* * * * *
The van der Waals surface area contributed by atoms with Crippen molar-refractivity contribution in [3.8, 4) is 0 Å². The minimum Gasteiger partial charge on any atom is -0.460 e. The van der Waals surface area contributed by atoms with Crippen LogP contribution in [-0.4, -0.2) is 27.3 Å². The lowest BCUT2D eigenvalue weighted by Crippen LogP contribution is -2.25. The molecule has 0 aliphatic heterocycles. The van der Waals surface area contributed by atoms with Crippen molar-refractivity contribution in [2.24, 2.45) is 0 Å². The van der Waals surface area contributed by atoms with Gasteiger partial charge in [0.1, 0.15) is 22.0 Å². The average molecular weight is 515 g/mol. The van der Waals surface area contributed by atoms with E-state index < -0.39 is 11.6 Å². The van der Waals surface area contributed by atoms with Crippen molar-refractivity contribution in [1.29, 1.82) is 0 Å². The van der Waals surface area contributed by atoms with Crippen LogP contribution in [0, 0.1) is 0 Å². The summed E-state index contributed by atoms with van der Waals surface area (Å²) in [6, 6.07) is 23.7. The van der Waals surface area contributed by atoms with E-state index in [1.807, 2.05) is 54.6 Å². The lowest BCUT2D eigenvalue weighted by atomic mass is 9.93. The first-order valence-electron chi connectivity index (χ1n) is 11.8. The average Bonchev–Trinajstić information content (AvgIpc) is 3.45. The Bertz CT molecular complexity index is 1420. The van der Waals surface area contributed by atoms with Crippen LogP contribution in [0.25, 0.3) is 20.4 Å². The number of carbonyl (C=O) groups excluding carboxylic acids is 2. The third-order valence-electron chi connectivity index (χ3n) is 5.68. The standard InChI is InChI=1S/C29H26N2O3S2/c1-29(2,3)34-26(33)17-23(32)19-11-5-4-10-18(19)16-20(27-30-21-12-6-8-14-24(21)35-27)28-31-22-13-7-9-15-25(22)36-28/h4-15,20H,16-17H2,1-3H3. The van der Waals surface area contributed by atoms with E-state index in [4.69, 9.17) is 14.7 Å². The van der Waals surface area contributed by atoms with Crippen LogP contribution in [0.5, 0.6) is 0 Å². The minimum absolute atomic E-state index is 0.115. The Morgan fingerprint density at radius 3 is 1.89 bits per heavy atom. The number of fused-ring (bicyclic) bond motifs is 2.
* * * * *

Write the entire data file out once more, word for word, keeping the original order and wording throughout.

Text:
The van der Waals surface area contributed by atoms with Crippen molar-refractivity contribution in [3.8, 4) is 0 Å². The minimum Gasteiger partial charge on any atom is -0.460 e. The van der Waals surface area contributed by atoms with Crippen LogP contribution in [-0.4, -0.2) is 27.3 Å². The lowest BCUT2D eigenvalue weighted by Crippen LogP contribution is -2.25. The molecule has 0 aliphatic heterocycles. The van der Waals surface area contributed by atoms with Crippen molar-refractivity contribution in [2.24, 2.45) is 0 Å². The van der Waals surface area contributed by atoms with Gasteiger partial charge in [0.1, 0.15) is 22.0 Å². The average molecular weight is 515 g/mol. The van der Waals surface area contributed by atoms with E-state index < -0.39 is 11.6 Å². The van der Waals surface area contributed by atoms with Crippen molar-refractivity contribution in [1.29, 1.82) is 0 Å². The van der Waals surface area contributed by atoms with Crippen LogP contribution in [0, 0.1) is 0 Å². The summed E-state index contributed by atoms with van der Waals surface area (Å²) in [6, 6.07) is 23.7. The van der Waals surface area contributed by atoms with E-state index in [1.807, 2.05) is 54.6 Å². The lowest BCUT2D eigenvalue weighted by atomic mass is 9.93. The first-order valence-electron chi connectivity index (χ1n) is 11.8. The average Bonchev–Trinajstić information content (AvgIpc) is 3.45. The Bertz CT molecular complexity index is 1420. The van der Waals surface area contributed by atoms with Crippen LogP contribution in [0.25, 0.3) is 20.4 Å². The number of carbonyl (C=O) groups excluding carboxylic acids is 2. The third-order valence-electron chi connectivity index (χ3n) is 5.68. The standard InChI is InChI=1S/C29H26N2O3S2/c1-29(2,3)34-26(33)17-23(32)19-11-5-4-10-18(19)16-20(27-30-21-12-6-8-14-24(21)35-27)28-31-22-13-7-9-15-25(22)36-28/h4-15,20H,16-17H2,1-3H3. The van der Waals surface area contributed by atoms with E-state index in [4.69, 9.17) is 14.7 Å². The van der Waals surface area contributed by atoms with Crippen LogP contribution in [0.5, 0.6) is 0 Å². The minimum absolute atomic E-state index is 0.115. The Morgan fingerprint density at radius 3 is 1.89 bits per heavy atom. The number of fused-ring (bicyclic) bond motifs is 2.